True Love Isn’t Something We Find

We love stories about true love.

They are every bit as stirring for us as the stories of justice and vengeance and underdogs finding victory against all odds: the stories of two people finding each other, two people who were meant for each other, who ultimately may never have known happiness if they hadn’t found each other.

We love the stories, but they don’t tell the whole story. They skip the parts that are like our lives.

Like the fact that they mostly aren’t true.

Don’t get me wrong–true love is real. I’ve been happily married for 19 years, and my wife and I are more in love today than we were the day we married. Our story is going well.

No, the part that isn’t true is the notion that each of us has exactly one true love, that they’re somewhere out there, that our lives can be complete, beautiful, victorious if only we can find them. And when we do, we’ll both know it and fall head over heels for each other right away, even if we resist a little bit at first because it’s too scary to imagine giving up our single lives for a lifetime with another person.

The part that isn’t true is the notion that we’re somehow incomplete without this other person, that until we find them we can only live half a life.

If those things were true, if our true loves were scattered randomly across the globe (or even randomly across town), it would go a long way toward explaining why there are so many unhappy marriages out there.

But I’ve seen unhappy marriages turn around, and I don’t think it’s as simple as that.

Because true love isn’t something you find. It’s something you choose. Every day.

You won’t find a person who completes you, because you have to complete yourself. Once you do that, once you have an idea who you are and why you’re here, you will find someone whose heart sings in harmony with yours.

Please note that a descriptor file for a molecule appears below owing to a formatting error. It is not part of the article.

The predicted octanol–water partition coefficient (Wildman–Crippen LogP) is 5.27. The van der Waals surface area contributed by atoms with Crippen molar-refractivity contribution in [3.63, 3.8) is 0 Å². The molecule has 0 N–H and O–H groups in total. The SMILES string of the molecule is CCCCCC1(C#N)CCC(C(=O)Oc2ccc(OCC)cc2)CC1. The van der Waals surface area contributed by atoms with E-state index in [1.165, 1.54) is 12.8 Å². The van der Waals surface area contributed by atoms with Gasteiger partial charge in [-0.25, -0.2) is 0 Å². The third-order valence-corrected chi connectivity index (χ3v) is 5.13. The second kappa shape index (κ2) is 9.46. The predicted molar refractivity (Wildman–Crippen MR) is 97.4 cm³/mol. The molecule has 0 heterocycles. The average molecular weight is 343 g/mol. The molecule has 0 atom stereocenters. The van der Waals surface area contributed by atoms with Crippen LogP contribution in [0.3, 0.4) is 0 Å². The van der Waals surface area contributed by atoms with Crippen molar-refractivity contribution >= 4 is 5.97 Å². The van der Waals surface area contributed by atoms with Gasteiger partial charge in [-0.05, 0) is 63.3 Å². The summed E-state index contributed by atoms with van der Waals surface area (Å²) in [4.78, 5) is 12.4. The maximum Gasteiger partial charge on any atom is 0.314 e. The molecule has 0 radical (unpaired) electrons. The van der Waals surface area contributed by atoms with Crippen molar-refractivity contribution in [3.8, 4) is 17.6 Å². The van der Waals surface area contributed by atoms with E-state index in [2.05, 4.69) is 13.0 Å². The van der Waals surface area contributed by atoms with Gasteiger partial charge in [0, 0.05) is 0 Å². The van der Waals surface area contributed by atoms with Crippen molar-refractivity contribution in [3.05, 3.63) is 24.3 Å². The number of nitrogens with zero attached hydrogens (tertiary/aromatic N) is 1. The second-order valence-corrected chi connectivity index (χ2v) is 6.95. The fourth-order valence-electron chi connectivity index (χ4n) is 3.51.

But in order to stay together, in order to keep enjoying that beautiful harmony, you have to keep singing.

For some, it’s literally that. My godfather and godmother sang beautifully together, every chance they got, until he died. I suspect she still hears his harmony when she sings.

For some, it’s something else. Work, entertainment, travel, kids, money, sex–if it helps you focus on each other, it makes your song stronger. If it distracts you from each other, it makes your song fade.

Some days it feels a lot like work. Some days you really don’t feel like singing, alone or together. Some days your singing sucks, even when you’re singing together.

Some days you fail. And the next day, you get another chance to choose your love.

And sometimes, it’s true, the harmony falls away and you have to choose to be apart. When that happens, you might have to spend years learning how to be complete in yourself before you can choose someone else.

But it will always be a choice. Even when destiny knocks you down with the force of your beautiful, poetic, star-crossed love–you still have to choose to love back. You have to choose to sing.

Because love isn’t something that just happens to us. It isn’t something we find right before the credits roll and happily ever after ensues. Love is a choice we make. Every day.

I've been a soldier, a dreamer, a working stiff, a leader. A husband, father, example (good and otherwise), and now a survivor. I write about courage, because courage is what enables us to accomplish the impossible. If you draw breath, I love you. If you love in whatever way seems best to you and want others to love in whatever way seems best to them, I am your ally. If you believe someone is less than you because they do not love the way you do, I oppose you. If you see someone as a threat to be abused or destroyed merely because they do not look like you, or love like you, or worship like you, I am your enemy. I am a joyful and courageous man. And I stand with you who love.
  • Holly Kordsmeier Dalton

    Choose love because it is sooo rewarding if you do the work!

  • Mona Karel

    There’s a great scene in the Henry Fonda/Lucille Ball movie about a widower/widow combining their large families, where Fonda explains to a young man interested in one of their teenage daughters that love isn’t all fireworks and glamour. It’s the daily positive things you do for each other. Hold on, now I have to find the name
    Ah, Yours, Mine, and Ours. Great scene

    • H. Scott Dalton

      I’ve never seen that. I’ll have to check it out now. Thanks, Mona!

  • Beautiful.